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The Understudy

September 26, 2008

Rebecca (Marin Ireland) is a woefully unemployed actress, trying and failing to scratch a living by being creative in New York. For cash, she cares for a blind diabetic woman, but this earns her endless derision from her infuriatingly judgemental WASPy family.

To her utter astonishment she nabs a job understudying for eye candy action heroine Simone Harwin, in an off-Broadway production of the Sophocles play, Electra. Simone is rubbish, of course, and, during a break for illness, Rebecca outshines her and receives massive press plaudits, in so doing filling the theatre. On Simone’s return she is reduced immediately back to the production’s dogsbody.

When Simone suffers a terrible accident (which is almost but not quite totally not Rebecca’s fault), the lead is swapped back, but before long another leading lady is found, the simply mind-numbingly awful Greta (Gloria Reuben, in fabulous form). Infuriated, Rebecca takes a what-the-hell decision to take Greta out of the picture as well. Despite getting cold feet at the last moment, the plan goes horribly right and suddenly Rebecca is back in the front line again.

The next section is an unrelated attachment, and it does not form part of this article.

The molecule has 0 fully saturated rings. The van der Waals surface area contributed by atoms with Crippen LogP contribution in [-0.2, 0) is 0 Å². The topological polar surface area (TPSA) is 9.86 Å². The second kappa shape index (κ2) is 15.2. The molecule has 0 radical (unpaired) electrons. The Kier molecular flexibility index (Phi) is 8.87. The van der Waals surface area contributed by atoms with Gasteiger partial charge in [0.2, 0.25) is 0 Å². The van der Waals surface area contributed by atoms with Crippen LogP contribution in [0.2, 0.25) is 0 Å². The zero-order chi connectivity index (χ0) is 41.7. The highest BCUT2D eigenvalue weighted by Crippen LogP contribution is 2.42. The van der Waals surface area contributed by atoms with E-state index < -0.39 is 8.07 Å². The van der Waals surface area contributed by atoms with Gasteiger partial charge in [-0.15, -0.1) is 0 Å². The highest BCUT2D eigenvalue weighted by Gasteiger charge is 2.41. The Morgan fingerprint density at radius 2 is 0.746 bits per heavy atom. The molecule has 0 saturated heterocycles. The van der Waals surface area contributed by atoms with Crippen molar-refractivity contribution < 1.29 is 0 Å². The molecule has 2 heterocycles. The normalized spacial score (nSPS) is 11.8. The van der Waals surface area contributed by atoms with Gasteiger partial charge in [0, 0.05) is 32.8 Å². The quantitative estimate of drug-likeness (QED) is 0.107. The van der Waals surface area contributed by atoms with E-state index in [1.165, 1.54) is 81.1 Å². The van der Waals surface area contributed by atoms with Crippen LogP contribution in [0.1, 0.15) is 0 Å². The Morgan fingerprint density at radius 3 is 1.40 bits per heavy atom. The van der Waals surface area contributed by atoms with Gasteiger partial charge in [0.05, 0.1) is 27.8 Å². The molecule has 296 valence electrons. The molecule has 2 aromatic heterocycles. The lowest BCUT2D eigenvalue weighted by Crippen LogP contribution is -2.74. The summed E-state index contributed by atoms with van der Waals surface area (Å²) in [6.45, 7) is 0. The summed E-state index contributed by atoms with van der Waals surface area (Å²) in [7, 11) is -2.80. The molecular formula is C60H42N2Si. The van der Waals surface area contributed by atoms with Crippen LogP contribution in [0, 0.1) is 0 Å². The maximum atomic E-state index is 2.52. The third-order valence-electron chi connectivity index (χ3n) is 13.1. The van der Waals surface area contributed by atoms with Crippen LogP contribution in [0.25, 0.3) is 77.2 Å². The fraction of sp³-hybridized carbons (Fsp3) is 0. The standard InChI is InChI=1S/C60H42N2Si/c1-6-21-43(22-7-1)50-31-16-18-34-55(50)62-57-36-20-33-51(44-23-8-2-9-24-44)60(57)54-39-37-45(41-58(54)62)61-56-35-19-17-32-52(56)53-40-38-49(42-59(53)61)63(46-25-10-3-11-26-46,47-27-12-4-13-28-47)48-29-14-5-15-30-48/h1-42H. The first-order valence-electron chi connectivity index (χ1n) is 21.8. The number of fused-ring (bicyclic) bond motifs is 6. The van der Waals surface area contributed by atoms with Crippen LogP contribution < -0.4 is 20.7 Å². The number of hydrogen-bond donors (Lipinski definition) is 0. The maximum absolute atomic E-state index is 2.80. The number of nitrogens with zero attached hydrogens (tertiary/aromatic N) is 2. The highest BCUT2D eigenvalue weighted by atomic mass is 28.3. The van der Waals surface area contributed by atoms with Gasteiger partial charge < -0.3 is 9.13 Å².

As Rebecca’s star ascends, she tries to juggle her stage career, her alibis, her guilt and her pal Sarfras, a budding scriptwriter, who may have just sealed a big Hollywood part for her, only so long as she can keep her theatrical profile trundling along at a steadily respectable level.

The Understudy is a neatly entertaining riff on the maxim that you should be careful what you wish for. Not a soul here is in any way pleasant or charitable; even the excellent Marin Ireland is, at the end of the day, responsible for the demise of some perfectly innocent (if odious and self-serving) people in pursuit of her dreams of stardom. Yet, it works, for what we have here is a sleek, cheeky and subtle manipulation of our feelings and sensibilities as we move, roaming camera style, among the company, threading ourselves through a crowd of the vain, the deluded and pitiful.


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